Who’s Watching? Get to Know Your Audience By Asking Them About Themselves
Get to Know Your Audience By Asking Them About Themselves
by Josh Kashorek
I always enjoy looking at the way major tech companies handle different challenges on the web or in apps, specifically how they handle personalization, automation and machine learning. It’s very easy to think that the digital world runs exclusively on algorithms, and to some extent it does, but I’ve been reminded recently at how heavily those algorithms are tied into user input. For example when I log into Netflix (or Hulu, or Disney+ and so on) I’m greeted with a screen asking “Who’s Watching?”, the recommendations I see on the next screen are based on predictive data from historical watching habits, but they can’t make those predictions unless I click the button that says it’s me watching instead of my children or my wife. If you think for a minute the input doesn’t end there, AirBnB collects reviews on both hosts and guests, Uber collects reviews on both drivers and riders. I even get asked for input on dog toys purchased through a subscription service (“did your dog destroy the toy immediately or was it tough enough for them?”).
Why This is Exciting for Ministries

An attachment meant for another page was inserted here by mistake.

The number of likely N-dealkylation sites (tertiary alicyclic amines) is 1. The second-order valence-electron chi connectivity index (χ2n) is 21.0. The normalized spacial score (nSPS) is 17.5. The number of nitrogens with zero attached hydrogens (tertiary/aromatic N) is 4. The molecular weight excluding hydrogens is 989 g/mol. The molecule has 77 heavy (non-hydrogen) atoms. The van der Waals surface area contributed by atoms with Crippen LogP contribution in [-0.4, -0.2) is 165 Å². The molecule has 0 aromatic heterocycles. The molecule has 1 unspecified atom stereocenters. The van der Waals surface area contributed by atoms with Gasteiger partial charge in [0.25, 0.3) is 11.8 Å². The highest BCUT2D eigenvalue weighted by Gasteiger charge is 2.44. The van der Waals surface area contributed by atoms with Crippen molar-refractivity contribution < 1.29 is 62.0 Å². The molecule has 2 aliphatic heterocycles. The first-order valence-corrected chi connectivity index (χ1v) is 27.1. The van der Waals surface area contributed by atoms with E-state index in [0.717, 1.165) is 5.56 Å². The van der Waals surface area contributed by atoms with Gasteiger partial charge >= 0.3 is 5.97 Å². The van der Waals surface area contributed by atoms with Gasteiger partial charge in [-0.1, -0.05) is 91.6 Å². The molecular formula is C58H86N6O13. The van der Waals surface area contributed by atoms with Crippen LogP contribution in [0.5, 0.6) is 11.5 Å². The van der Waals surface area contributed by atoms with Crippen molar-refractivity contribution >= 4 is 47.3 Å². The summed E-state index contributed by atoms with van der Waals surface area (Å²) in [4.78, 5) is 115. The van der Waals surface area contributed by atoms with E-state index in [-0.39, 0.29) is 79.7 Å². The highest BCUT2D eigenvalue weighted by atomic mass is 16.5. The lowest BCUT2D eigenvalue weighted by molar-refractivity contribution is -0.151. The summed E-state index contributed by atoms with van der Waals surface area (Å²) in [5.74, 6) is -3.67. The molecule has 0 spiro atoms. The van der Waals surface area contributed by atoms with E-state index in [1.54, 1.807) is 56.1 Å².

Looking specifically at ways you can leverage user input to help build a better experience for your audience is really exciting for two main reasons.
1. On almost a daily basis I hear from ministry leaders something similar to “I wish there was a way to know X about our website visitors.” it turns out there is a way, and it’s as simple as asking them.
2. User input can accelerate your personalization and automation strategies. By quickly collecting responses, you can validate ideas, and uncover new opportunities you would not have discovered otherwise. This saves time and money by not building out ideas that your audience is not interested in.
Getting started is as simple as asking a question. What do you most want to know about your audience? Hopefully this makes you think about user input in a whole new way. As you go about your day in the digital space take note of when you get asked questions, and which questions you answer instead of just ignoring. You'll begin to see the possibilities are nearly endless.
Users Make Algorithms Better.
Simple questions like "Who's watching?" help you gain a deeper understanding of your audience and build more personalized experiences for them.
Users Like to Give Input!
If you ask you will indeed get answers. So instead of guessing what your users want, feel or think, start asking them. It won't just build a better experience it will build better engagement as well.
Make Your Algorithm Input Informed.
Make sure the mechanism you use to collect feedback can connect to your personalization platform and automation systems, otherwise your information will get better but the user experience won't.